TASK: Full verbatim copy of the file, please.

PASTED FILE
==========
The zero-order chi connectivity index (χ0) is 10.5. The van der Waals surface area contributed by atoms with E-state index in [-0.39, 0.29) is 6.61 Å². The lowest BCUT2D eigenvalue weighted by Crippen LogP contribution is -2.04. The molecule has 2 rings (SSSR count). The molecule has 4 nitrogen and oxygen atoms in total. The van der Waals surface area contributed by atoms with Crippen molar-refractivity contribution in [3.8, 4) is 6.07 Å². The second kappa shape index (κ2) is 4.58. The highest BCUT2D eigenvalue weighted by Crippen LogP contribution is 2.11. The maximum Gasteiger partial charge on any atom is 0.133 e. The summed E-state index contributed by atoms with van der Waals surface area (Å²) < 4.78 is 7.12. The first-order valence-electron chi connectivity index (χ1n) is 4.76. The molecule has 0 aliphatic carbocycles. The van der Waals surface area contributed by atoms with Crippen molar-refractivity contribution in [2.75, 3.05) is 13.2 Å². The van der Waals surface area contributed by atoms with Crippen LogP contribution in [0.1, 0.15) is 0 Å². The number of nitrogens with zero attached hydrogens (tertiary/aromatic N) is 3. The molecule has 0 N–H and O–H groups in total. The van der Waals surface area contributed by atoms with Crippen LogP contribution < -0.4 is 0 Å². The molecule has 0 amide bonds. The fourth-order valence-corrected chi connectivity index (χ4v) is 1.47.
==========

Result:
The zero-order chi connectivity index (χ0) is 10.5. The van der Waals surface area contributed by atoms with E-state index in [-0.39, 0.29) is 6.61 Å². The lowest BCUT2D eigenvalue weighted by Crippen LogP contribution is -2.04. The molecule has 2 rings (SSSR count). The molecule has 4 nitrogen and oxygen atoms in total. The van der Waals surface area contributed by atoms with Crippen molar-refractivity contribution in [3.8, 4) is 6.07 Å². The second kappa shape index (κ2) is 4.58. The highest BCUT2D eigenvalue weighted by Crippen LogP contribution is 2.11. The maximum Gasteiger partial charge on any atom is 0.133 e. The summed E-state index contributed by atoms with van der Waals surface area (Å²) < 4.78 is 7.12. The first-order valence-electron chi connectivity index (χ1n) is 4.76. The molecule has 0 aliphatic carbocycles. The van der Waals surface area contributed by atoms with Crippen molar-refractivity contribution in [2.75, 3.05) is 13.2 Å². The van der Waals surface area contributed by atoms with Crippen LogP contribution in [0.1, 0.15) is 0 Å². The number of nitrogens with zero attached hydrogens (tertiary/aromatic N) is 3. The molecule has 0 N–H and O–H groups in total. The van der Waals surface area contributed by atoms with Crippen LogP contribution < -0.4 is 0 Å². The molecule has 0 amide bonds. The fourth-order valence-corrected chi connectivity index (χ4v) is 1.47.